Stories from the Field

Seeking to Meet Refugees’ Deepest Need

Least-reached refugees who resettle in the United States don’t become reached with the gospel just because they live in a country where followers of Christ can freely share His good news. Many remain without access to a church that proclaims the gospel in their language and worships in a way that’s relevant in their culture. That’s why Christar workers like Gretchen* are committed to serving them not only by meeting practical needs but by seeking to see their deepest need—the need for Christ—fulfilled.  

Gretchen partners with For the Nations Refugee Outreach, a nonprofit serving refugees in the Dallas area. This holistic ministry offers English lessons for adults, problem-solving, job placement assistance, access to legal help, a preschool and an after-school homework club during the school year, as well as additional outreaches to children in the summer. Below, Gretchen shares how serving as an English teacher through this organization has given her opportunities to share the truth of the gospel and the hope of her Savior.

Working in the U.S. among refugees at For the Nations affords me and two other Christar workers the opportunity to teach and live out the love of Jesus among many, many Muslims, knowing that they have a clear gospel witness almost daily. We’re blessed with these open doors to share as refugees come to us seeking assistance with some of the many challenges they face in acclimating to life in an unfamiliar culture.

It’s certainly a treat to see most of my students make steady progress in their English usage, and have fun doing it. We teach practical language skills for going to the doctor, dealing with problems with their apartment or celebrating special occasions, and share some laughs as we remind them of the difference between “message” and “massage.”

This year I also taught a seminar about healthy eating and exercise. Students were shocked to learn how much sugar is in cola and orange juice. We also talked about ways to find a time and place for exercise.

“But, even if all my students spoke stellar English, had excellent health and got high-paying jobs, the deepest needs of many of them would still be unmet.”

But, even if all my students spoke stellar English, had excellent health and got high-paying jobs, the deepest needs of many of them would still be unmet because about 60 percent are least-reached. They follow religions like Islam, Buddhism and Hinduism and don’t have access to a church that shares the gospel in their language and in a way that’s relevant to them. They’ve yet to understand that God created them, loves them and invites them into relationship with Him, that He’s not a foreign god who requires them to become “American” or Western to follow Him. That’s why all eight English classes and the GED class meet together each day for a 20-minute Bible lesson. Over a three-year period, students hear chronological stories that take them through the Old and New Testaments and then through basic theology.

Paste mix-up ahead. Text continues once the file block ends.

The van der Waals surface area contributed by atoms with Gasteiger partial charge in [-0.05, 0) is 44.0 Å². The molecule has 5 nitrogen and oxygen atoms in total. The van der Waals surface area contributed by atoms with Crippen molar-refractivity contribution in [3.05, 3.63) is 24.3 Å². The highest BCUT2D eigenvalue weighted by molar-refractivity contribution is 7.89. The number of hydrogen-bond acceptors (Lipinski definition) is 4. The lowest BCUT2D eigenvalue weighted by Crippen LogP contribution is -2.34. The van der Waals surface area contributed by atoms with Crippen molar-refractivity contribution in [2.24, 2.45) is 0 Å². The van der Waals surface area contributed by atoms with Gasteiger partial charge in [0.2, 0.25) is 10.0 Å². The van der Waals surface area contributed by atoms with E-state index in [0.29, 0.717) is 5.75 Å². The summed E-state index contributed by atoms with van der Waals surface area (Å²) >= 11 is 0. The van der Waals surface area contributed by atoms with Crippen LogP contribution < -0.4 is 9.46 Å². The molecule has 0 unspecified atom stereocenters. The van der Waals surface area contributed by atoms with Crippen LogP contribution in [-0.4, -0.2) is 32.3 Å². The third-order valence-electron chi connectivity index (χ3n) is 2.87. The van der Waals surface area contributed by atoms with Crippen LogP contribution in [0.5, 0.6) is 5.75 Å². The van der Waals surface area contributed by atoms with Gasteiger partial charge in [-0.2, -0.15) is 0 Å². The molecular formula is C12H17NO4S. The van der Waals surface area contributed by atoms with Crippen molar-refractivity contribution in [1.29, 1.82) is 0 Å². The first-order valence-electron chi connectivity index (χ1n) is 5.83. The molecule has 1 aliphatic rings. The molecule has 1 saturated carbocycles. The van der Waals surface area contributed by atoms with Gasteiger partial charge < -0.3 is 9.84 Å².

While some students don’t appreciate this part of their morning studies, many listen attentively. It always thrills me to see men with prayer beads and women in hijabs paying close attention, some with joyful smiles at the end as they repeat with the lead teacher, “Learning English is good, but learning about Jesus is much, much better.” There is also a weekly Bible study, and I am thrilled that two of my Muslim former students attend regularly.

I long to see the women in my classes learn how God’s Word addresses the struggles they have, because God’s Word has been and continues to be so essential to my daily life. For this reason my co-teacher and I invite the ladies into our homes and do some lessons particularly geared toward women. One month I hosted them and we read a book written for refugee children: Me and My Fear, by Francesca Sanna. All of us could acknowledge things we were fearful of or worried about. As different as we are, we share some of the same worries, such as concerns about our children making good choices. We then could share God’s prescription for fear in all of their languages and in a children’s English version of Philippians 4:6 (ICB), “Do not worry about anything. But pray and ask God for everything you need. And when you pray, always give thanks.” Students were thrilled to take home this reassuring verse!

Opportunities to pray with students abound. I can go before the Lord with my elderly student who misses her family in Iraq and assure her, “God brought you here for a reason.” I can connect a Middle Eastern student with legal help and pray with her as she and her husband have hit a potential obstacle.

My fellow teachers and I covet your prayers as we have the privilege of teaching many refugees who become dear friends. Please pray that God would increase our skill and effectiveness as teachers, and that He would open the eyes of our students to recognize and believe the truth they hear each day.


How can I get involved?

Pray:

  • Ask God to give skill to Christar workers serving among refugees as teachers, as well as grant them wisdom in conveying the gospel.
  • Pray that the Lord will open students’ eyes as they hear truth and interact with followers of Christ.

Give:

Your gift to our Relief and Refugees Fund allows Christar workers to partner with local believers to reach out to those who’ve been displaced.